Posted January 24, 2012
Finding the 'new' in Vatican news
by John L Allen Jr
National Catholic Reporter
It's my birthday today, so I guess that means I can cry if I want to. Although I'm not exactly weeping, I do find myself grousing a bit about the way recent Vatican stories have played in most news coverage.
It's Journalism 101 that to count as "news," something is supposed to be previously unknown, out of the ordinary, or not widely familiar -- i.e., "new." This is where the contrast between "dog bites man" versus "man bites dog" enters the picture.
Yet on two recent storylines out of Rome, we've seen some remarkably "dog bites man" coverage while either playing down or missing what was new.
The pope's speech
One such case is Pope Benedict XVI's Jan. 9 address to diplomats, generally the pope's top foreign policy speech of the year. Coverage in the English-language media focused on the pontiff's statement that "policies which undermine the family," interpreted as a reference to gay marriage, "threaten human dignity and the future of humanity itself."
In the same paragraph, the pope referred to marriage being between a man and a woman, so the gay marriage angle was fair game -- despite the fact that Benedict XVI never used the phrase, and despite the fact that it was hardly the main point of the speech, which ranged over the economic crisis, the environment, religious freedom and education, in addition to surveying a variety of global hotspots.
Yet assuming that focus is defensible, it's still debatable in terms of news value. After all, where would you put "pope objects to gay marriage" on the shock-o-meter?
By way of contrast, there was actually something new about the speech, a point with important consequences for the intersection of faith and politics.
In his discussion of the defense of human life, Benedict XVI cited two developments that he found encouraging in the last year:
An October decision by the Court of Justice of the European Union banning the commercial patenting of embryonic stem cells.
A resolution adopted in the same month by the Parliamentary Assembly of the Council of Europe condemning prenatal selection on the basis of sex.
The novelty is that in both cases, political support for these moves came from the left, not the right. The legal complaint that led to the ban on patenting embryos was brought by Greenpeace, while the parliamentary resolution on prenatal selection was introduced by a Swiss socialist and feminist named Doris Stump. Needless to say, these are not exactly the fellow travelers one ordinarily associates with the political agenda of Benedict XVI.
In effect, the pope's speech was a lesson in what Jeremy Rifkin has called "the new biopolitics," in which erstwhile enemies are suddenly on the same side.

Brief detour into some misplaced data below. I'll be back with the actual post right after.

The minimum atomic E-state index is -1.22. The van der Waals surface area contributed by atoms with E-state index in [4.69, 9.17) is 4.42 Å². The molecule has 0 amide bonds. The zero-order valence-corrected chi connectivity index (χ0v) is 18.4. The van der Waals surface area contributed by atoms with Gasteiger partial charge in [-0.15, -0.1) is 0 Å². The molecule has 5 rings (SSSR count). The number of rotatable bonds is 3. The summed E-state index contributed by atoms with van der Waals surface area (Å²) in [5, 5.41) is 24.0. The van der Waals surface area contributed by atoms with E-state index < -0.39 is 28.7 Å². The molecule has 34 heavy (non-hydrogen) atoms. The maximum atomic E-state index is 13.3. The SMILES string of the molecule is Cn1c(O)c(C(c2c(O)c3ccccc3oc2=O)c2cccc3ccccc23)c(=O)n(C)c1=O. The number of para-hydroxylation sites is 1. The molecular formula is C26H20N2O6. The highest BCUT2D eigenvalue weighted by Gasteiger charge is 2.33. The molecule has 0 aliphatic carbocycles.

In a growing number of biotech debates, including embryo patenting, genetic engineering and animal/human hybrids, the Catholic church and the pro-life movement find themselves allied with elements of the secular left, including environmentalists, feminists and anti-corporate activists. Their points of departure are obviously different, but they arrive at the same place. On the other side is a constellation of pro-business conservatives, the medical and scientific establishment, and libertarians opposed to any form of government regulation.
To some extent, those shifting sands remain hard to see because older bio-debates such as abortion and gay marriage still loom large. As the 21st century rolls on, however, the battle lines of the culture wars may be increasingly redefined, and the pope's speech offered proof of the point.
Now, there's something worth reporting.
The new cardinals
The other big storyline was Pope Benedict XVI's Jan. 6 announcement of 22 new cardinals, including 18 under the age of 80 and hence eligible to elect the next pope. Given that the bulk are Vatican officials (10), Italians (seven) and Europeans (13), news reports styled it as a crop reinforcing the conservative, and curial, stranglehold on the College of Cardinals.
"More Roman, Less Catholic," was one pithy header for the story.
Again, even if true, where's the news? Yet in this case, it's less true than it may seem.
First of all, this isn't likely to be a celebrated consistory on the Catholic right. This isn't the crop of November 2010, which featured conservative lions such as Cardinals Raymond Burke of the United States and Malcolm Ranjith of Sri Lanka. Instead, this group is composed mostly of ecclesial equivalents of Mitt Romney, meaning center-right pragmatists who inspire little ideological fervor.
Consider Archbishop Dominik Duka of Prague, a Dominican and a biblical scholar. Duka reportedly has called the older Latin Mass "a Baroque artifact for Baroque times" and has signaled openness to in-vitro fertilization if the destruction of embryos could be avoided. Archbishop Giuseppe Betori of Florence has tried to heal the historical divide between the progressive and conservative camps among Italian laity, and for his trouble, a traditionalist commentator has labeled Betori a "paleo-liberal," charging that he's part of a subterranean bloc of cardinals opposed to Benedict XVI. There's also Brazilian Archbishop Joăo Bráz de Aviz at the Congregation for Religious, a friend of the Focolare who's had a good relationship through the years with the liberation theology movement in Latin America.